Louis Langrée Leads Baltimore Symphony and Simone Dinnerstein in Mozart’s Piano Concerto No. 23, October 22-25
Program also includes Beethoven’s Symphony No. 4 and Haydn’s “Funeral” Symphony
Baltimore, Md. (August 3, 2009)–Louis Langrée leads the Baltimore Symphony Orchestra in Mozart’s Piano Concerto No. 23 featuring Simone Dinnerstein on Thursday, October 22 at 8:00 p.m. and Sunday, October 25 at 3:00 p.m. at the Joseph Meyerhoff Symphony Hall and Saturday, October 24 at 8:00 p.m. at The Music Center at Strathmore. Also on the program are Beethoven’s Symphony No. 4 and Haydn’s Symphony No. 44, “Funeral.” Please see below for complete program information.
Famous for her interpretation of Bach’s Goldberg Variations, Simone Dinnerstein will make her BSO debut with a performance of Mozart’s Piano Concerto No. 23. Mozart composed this concerto in the same timeframe in which he completed The Marriage of Figaro, and many techniques used in this concerto are echoed in his famous opera. Mozart meant for this piece to stay within a small group of piano virtuosos?he himself most likely gave its first performance. Louis Langrée brings his own mastery of Mozart to the concerto, having directed the Mostly Mozart Festival for the past six seasons.
Book-ended by two of his more famous symphonies, Beethoven’s Symphony No. 4 is often overlooked. Completed in 1806, the work uses styles that emanate from those used by his teacher, Joseph Haydn. In contrast to Beethoven’s better-known symphonies, which grapple with big human issues, the Fourth shows the mischievous, life-affirming side of Beethoven’s genius.
Haydn’s Symphony No. 44 is nicknamed the “Symphony of Mourning” because Haydn requested the slow Adagio movement to be played at his funeral. Written during his “Sturm und Drang” (Storm and Stress) period, the music is darker and much more complex than his early works. It was generally assumed that classical pieces beginning in a minor key would end in an uplifting major key in order to dispel any sense of misery. This is not the case with Symphony No. 44, which has an ending reminiscent of tragedy and despair.
Louis Langrée, conductor
The French musician Louis Langrée has been music director of the Mostly Mozart Festival in New York since December 2002 and his first seven festivals have been marked with extensive critical acclaim. During the 2009-2010 season, he conducts the Houston Symphony Orchestra, Scottish Chamber Orchestra and Deutsche Kammerphilharmonie Bremen. This season he also makes his debut at La Scala in Milan and Opera Comique in Paris.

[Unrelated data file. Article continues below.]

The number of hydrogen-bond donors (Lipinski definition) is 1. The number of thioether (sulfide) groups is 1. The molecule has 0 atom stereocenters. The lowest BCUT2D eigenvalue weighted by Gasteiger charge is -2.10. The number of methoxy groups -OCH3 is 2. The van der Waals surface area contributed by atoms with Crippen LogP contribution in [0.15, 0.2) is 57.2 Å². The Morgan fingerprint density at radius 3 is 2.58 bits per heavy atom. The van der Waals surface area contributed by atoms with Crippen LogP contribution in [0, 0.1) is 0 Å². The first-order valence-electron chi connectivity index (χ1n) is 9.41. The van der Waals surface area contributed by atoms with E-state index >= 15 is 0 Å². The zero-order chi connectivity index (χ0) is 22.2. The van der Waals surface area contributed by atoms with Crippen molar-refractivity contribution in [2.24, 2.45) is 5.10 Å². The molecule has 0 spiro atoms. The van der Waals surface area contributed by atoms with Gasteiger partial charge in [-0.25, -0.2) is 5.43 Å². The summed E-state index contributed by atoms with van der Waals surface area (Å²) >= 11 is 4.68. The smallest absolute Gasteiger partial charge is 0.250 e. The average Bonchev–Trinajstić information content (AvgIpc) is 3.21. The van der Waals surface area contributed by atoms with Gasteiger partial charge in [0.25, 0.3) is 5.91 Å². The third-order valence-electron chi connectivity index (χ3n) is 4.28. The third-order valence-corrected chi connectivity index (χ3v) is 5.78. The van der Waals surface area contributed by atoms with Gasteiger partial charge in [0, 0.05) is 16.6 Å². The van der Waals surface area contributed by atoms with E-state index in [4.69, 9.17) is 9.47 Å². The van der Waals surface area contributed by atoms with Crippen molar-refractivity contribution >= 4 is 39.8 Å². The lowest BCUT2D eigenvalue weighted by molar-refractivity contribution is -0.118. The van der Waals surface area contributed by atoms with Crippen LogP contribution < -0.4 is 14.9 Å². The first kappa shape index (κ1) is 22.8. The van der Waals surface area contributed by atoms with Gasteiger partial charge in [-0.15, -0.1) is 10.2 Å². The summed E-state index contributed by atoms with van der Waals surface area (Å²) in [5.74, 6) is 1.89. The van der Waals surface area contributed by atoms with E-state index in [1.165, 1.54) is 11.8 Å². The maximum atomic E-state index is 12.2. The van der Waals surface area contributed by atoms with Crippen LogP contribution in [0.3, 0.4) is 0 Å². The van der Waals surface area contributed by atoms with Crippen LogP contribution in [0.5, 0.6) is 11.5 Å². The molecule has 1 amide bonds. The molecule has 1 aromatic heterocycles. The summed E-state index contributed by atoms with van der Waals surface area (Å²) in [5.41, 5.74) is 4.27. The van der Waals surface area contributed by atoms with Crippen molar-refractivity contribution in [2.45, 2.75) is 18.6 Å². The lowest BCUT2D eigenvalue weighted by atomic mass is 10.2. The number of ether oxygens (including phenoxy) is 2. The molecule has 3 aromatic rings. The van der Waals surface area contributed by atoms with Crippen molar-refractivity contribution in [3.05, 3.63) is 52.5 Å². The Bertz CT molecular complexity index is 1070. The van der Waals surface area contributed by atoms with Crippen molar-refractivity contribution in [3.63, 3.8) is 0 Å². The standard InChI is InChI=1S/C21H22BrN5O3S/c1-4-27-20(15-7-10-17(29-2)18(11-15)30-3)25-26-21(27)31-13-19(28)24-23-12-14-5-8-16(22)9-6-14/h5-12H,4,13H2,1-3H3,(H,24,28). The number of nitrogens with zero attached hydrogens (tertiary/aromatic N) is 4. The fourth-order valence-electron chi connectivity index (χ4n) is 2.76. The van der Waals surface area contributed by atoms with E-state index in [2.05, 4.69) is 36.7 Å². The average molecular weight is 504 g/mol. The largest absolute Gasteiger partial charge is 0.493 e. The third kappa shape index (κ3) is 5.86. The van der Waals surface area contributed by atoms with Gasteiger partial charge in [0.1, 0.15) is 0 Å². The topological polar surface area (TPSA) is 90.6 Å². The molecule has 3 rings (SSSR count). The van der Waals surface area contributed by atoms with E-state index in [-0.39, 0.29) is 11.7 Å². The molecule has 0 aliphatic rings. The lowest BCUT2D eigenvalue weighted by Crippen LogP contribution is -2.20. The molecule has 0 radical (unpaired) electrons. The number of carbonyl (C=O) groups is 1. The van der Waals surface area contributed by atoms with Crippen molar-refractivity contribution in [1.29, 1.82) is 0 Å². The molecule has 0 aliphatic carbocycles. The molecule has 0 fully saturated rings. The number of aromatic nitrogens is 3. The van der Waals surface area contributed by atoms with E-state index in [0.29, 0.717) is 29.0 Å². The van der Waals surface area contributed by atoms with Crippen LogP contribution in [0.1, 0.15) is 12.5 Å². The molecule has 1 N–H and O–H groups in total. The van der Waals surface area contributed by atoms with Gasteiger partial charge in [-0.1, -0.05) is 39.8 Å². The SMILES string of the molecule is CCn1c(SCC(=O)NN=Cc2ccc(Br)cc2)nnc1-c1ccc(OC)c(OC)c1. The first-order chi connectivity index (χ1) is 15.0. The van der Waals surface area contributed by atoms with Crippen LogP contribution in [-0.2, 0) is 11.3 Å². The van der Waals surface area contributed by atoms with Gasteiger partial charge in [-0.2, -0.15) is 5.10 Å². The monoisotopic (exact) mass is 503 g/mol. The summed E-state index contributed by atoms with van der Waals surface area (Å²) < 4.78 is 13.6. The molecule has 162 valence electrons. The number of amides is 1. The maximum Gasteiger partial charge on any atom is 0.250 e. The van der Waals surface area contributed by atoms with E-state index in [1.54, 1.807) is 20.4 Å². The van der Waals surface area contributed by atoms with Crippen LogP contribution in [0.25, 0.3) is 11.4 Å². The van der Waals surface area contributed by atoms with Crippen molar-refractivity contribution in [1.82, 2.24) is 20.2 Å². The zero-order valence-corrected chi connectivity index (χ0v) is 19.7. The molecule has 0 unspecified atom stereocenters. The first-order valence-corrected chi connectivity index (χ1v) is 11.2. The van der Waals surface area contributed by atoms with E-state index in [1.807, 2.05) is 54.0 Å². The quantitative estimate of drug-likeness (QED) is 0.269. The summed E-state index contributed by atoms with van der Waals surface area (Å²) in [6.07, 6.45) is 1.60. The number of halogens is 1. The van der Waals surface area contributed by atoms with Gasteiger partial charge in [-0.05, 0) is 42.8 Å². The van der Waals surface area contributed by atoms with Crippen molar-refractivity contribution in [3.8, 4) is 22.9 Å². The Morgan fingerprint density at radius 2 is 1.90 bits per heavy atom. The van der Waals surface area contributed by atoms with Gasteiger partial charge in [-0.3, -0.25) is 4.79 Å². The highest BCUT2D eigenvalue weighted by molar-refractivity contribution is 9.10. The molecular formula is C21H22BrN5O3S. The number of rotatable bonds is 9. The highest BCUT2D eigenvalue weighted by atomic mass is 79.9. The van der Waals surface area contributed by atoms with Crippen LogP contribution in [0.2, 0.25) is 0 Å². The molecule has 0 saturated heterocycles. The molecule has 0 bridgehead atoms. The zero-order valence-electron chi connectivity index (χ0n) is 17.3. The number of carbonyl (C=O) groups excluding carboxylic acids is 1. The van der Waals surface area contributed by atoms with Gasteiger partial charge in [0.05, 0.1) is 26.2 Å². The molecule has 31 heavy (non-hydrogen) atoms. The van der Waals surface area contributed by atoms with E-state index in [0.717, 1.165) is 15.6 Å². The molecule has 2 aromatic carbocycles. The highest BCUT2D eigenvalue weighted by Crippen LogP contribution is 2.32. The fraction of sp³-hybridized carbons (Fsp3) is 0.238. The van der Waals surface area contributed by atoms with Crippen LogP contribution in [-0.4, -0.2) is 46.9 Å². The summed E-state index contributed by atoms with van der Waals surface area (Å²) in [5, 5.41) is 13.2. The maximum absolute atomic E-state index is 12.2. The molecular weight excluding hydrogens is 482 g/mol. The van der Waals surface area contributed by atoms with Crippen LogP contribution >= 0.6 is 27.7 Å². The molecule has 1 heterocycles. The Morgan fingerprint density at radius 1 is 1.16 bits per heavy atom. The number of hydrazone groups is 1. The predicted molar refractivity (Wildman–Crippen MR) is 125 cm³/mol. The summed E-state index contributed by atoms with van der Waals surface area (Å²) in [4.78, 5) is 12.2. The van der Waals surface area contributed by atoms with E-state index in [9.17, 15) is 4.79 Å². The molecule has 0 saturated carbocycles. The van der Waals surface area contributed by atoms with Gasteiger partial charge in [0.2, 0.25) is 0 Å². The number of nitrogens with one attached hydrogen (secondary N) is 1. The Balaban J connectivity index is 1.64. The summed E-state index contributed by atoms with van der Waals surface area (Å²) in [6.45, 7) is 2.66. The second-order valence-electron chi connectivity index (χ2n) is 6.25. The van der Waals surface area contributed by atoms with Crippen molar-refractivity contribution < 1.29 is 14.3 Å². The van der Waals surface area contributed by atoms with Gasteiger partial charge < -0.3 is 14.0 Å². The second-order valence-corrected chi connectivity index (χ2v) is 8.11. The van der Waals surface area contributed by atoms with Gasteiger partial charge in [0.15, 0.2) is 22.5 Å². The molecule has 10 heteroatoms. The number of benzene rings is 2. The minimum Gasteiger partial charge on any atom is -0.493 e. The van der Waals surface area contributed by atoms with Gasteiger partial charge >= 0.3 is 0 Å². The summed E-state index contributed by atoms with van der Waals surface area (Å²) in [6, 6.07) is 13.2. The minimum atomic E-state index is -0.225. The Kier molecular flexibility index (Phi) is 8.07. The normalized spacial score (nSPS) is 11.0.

Louis Langrée has worked with many other orchestras in both Europe and further afield, including the Pittsburgh Symphony, Orchestre de Paris, Orchestre de la Suisse Romande, Rome Santa Cecilia Orchestra, Orchestra of the Age of Enlightenment and Le Concert d’Astrée. He also has extensive Opera experience including the Royal Opera House Covent Garden, Lyric Opera of Chicago and Dresden Staatsoper. He has held positions as music director of the orchestras in Liège and Picardie and also of the Opéra National de Lyon and Glyndebourne Touring Opera.
Simone Dinnerstein, piano
Pianist Simone Dinnerstein has gained international attention since making a triumphant New York recital debut at Carnegie Hall's Weill Recital Hall in 2005, performing Bach's Goldberg Variations. Recent and upcoming performances include recital debuts at The Kennedy Center, Vienna Konzerthaus, Lincoln Center, Mostly Mozart Festival, Aspen and Ravinia festivals. She will also perform in Cologne, Paris, London, Copenhagen, Vilnius, Bremen, Rome, Lisbon and at the Stuttgart Bach Festival; as well as performances with the Dresden and Czech Philharmonics, New Jersey Symphony, Orchestra of St. Luke's, Kristjan Järvi's Absolute Ensemble, Frankfurt Radio Symphony Orchestra and the symphonies of Baltimore, Atlanta and Minnesota. She has performed on the People's Symphony series at Town Hall, Lincoln Center's Great Performers series and at The Metropolitan Museum. In July 2009, she made her debut with the New York Philharmonic at Avery Fisher Hall. Ms. Dinnerstein’s first two recordings–the Goldberg Variations and The Berlin Concert (Telarc)–both earned the No. 1 spot on the Billboard Classical Chart during their first weeks on sale. She has performed with cellist Zuill Bailey for more than a decade, and their recording of Beethoven's complete works for piano and cello was released on Telarc in August 2009.
Ms. Dinnerstein is a graduate of The Juilliard School where she was a student of Peter Serkin. She studied with Solomon Mikowsky at the Manhattan School of Music and in London with Maria Curcio.
COMPLETE PROGRAM INFORMATION
Thursday, October 22, 2009 at 8:00 p.m. – Joseph Meyerhoff Symphony Hall (JMSH)
Saturday, October 24, 2009 at 8:00 p.m. – Music Center at Strathmore
Sunday, October 25, 2009 at 3:00 p.m. – JMSH
Louis Langrée, conductor
Simone Dinnerstein, piano†
Haydn: Symphony No. 44, "Funeral"
Mozart: Piano Concerto No. 23
Beethoven: Symphony No. 4
† Denotes a BSO artist debut
Tickets for these concerts range from $28 to $90 and go on sale September 1, 2009 through the BSO Ticket Office, 877.BSO.1444, 410.783.8000 or BSOmusic.org.